FRIDAY, June 7 (HealthDay News) -- Overweight and obese patients
prefer getting advice on weight loss from doctors who are also
overweight or obese, a new study shows.
"In general, heavier patients trust their doctors, but they more strongly trust dietary advice from overweight doctors," said study leader Sara Bleich, an associate professor of health policy and management at the Johns Hopkins Bloomberg School of Public Health, in Baltimore.
The research is published online in the June issue of the
Bleich and her team surveyed 600 overweight and obese patients
in April 2012. Patients reported their height and weight, and
described their primary care doctor as normal weight, overweight or
About 69 percent of adult Americans are overweight or obese,
according to the U.S. Centers for Disease Control and
The patients -- about half of whom were between 40 and 64 years
old -- rated the level of overall trust they had in their doctors
on a scale of 0 to 10, with 10 being the highest. They also rated
their trust in their doctors' diet advice on the same scale, and
reported whether they felt judged by their doctor about their
Patients all reported a relatively high trust level, regardless
of their doctors' weight. Normal-weight doctors averaged a score of
8.6, overweight 8.3 and obese 8.2.
When it came to trusting diet advice, however, the doctors'
weight status mattered. Although 77 percent of those seeing a
normal-weight doctor trusted the diet advice, 87 percent of those
seeing an overweight doctor trusted the advice, as did 82 percent
of those seeing an obese doctor.
Patients, however, were more than twice as likely to feel judged
about their weight issues when their doctor was obese compared to
normal weight: 32 percent of those who saw an obese doctor said
they felt judged, while just 17 percent of those who saw an
overweight doctor and 14 percent of those seeing a normal-weight
doctor felt judged.
Bleich's findings follow a report published last month in which
researchers found that obese patients often "doctor shop" because,
they said, they were made to feel uncomfortable about their weight
during office visits.
Bleich's research didn't delve into reasons for feeling judged,
but she said obese doctors could feel stigmatized themselves and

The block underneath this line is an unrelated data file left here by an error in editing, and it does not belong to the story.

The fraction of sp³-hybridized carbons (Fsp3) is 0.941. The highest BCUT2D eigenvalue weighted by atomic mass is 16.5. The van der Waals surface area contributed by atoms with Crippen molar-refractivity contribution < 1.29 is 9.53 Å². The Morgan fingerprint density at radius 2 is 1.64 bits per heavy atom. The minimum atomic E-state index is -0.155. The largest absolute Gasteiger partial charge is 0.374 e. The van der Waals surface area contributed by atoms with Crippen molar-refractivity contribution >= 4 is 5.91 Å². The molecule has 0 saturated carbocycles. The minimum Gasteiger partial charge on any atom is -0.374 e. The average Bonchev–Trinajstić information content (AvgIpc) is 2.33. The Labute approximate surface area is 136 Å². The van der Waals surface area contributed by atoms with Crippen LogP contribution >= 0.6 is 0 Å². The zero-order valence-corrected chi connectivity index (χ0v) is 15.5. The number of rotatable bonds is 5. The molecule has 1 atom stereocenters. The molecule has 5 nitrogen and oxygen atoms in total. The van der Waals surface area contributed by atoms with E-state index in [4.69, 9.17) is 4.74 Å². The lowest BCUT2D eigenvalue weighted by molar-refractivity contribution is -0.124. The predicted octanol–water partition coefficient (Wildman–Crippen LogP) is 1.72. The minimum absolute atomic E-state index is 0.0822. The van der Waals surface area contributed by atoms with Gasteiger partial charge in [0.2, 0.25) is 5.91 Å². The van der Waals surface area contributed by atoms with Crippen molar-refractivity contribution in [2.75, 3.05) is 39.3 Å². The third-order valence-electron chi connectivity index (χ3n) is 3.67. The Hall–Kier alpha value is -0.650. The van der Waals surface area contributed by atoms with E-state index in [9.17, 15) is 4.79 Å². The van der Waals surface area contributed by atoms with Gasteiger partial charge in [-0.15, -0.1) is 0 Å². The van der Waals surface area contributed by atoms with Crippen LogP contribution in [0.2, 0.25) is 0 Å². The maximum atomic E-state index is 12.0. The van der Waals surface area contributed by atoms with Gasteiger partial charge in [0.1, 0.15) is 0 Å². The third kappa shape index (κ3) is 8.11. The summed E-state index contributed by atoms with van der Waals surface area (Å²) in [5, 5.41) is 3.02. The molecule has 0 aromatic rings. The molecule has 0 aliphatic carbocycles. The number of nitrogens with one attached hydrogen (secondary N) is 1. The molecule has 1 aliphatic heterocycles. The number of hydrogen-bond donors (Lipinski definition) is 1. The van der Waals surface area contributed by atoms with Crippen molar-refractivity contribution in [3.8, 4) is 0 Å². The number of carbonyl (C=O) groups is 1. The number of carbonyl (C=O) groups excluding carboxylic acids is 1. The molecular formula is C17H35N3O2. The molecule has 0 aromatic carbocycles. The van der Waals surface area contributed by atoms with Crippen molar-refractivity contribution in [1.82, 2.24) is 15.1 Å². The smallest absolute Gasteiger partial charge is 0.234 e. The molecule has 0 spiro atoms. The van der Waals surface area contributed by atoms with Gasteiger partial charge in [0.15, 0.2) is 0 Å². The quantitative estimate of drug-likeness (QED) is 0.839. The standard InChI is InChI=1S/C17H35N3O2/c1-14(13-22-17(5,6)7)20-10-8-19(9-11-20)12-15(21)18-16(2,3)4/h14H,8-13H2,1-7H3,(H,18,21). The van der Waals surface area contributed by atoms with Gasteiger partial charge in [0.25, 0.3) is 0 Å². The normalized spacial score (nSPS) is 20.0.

have negative attitudes about excess weight.
As for patients trusting diet advice more from an overweight
doctor, Bleich speculated that "it has to do with this shared
identity." Patients may think an overweight or obese doctor knows
what they are going through.
"There could be any number of possible explanations" for the findings, said Richard Street, professor of communications at Texas A&M University, who conducts research on patient-doctor communication.
What the research found, he said, is a link between weight
status of the patient and the doctor and their trust level. "In a
study like this, there is no causal relationship tested," he
The findings, however, are the opposite of what one physician
who sees overweight patients said he observes.
Dr. Peter Galier, a doctor at the UCLA Medical Center in Santa
Monica, Calif., said his patients often tell him they don't have
faith in dietary advice from an overweight doctor.
A doctor in the best position to gain his patient's trust in
diet advice, Galier said, might be a doctor who is now normal
weight but has overcome a weight issue. Galier is normal weight,
and when he initially counsels patients about weight, he said, some
look at him as if to ask what he would know about weight
Then he shares with patients that he has lost a substantial
amount of weight, and continues to have ups and down. "I'll get
more attention from patients when I tell them I know [from
experience] that it's hard," he said.
Because overweight doctors may not be comfortable talking about
weight loss, patients may have to start the conversation, Bleich
said. "Ask for help," she said, including a referral to a dietitian
To learn more about talking with your doctor, visit the
U.S. National Institutes of Health.
Please be aware that this information is provided to supplement the care provided by your physician. It is neither intended nor implied to be a substitute for professional medical advice. CALL YOUR HEALTHCARE PROVIDER IMMEDIATELY IF YOU THINK YOU MAY HAVE A MEDICAL EMERGENCY. Always seek the advice of your physician or other qualified health provider prior to starting any new treatment or with any questions you may have regarding a medical condition.
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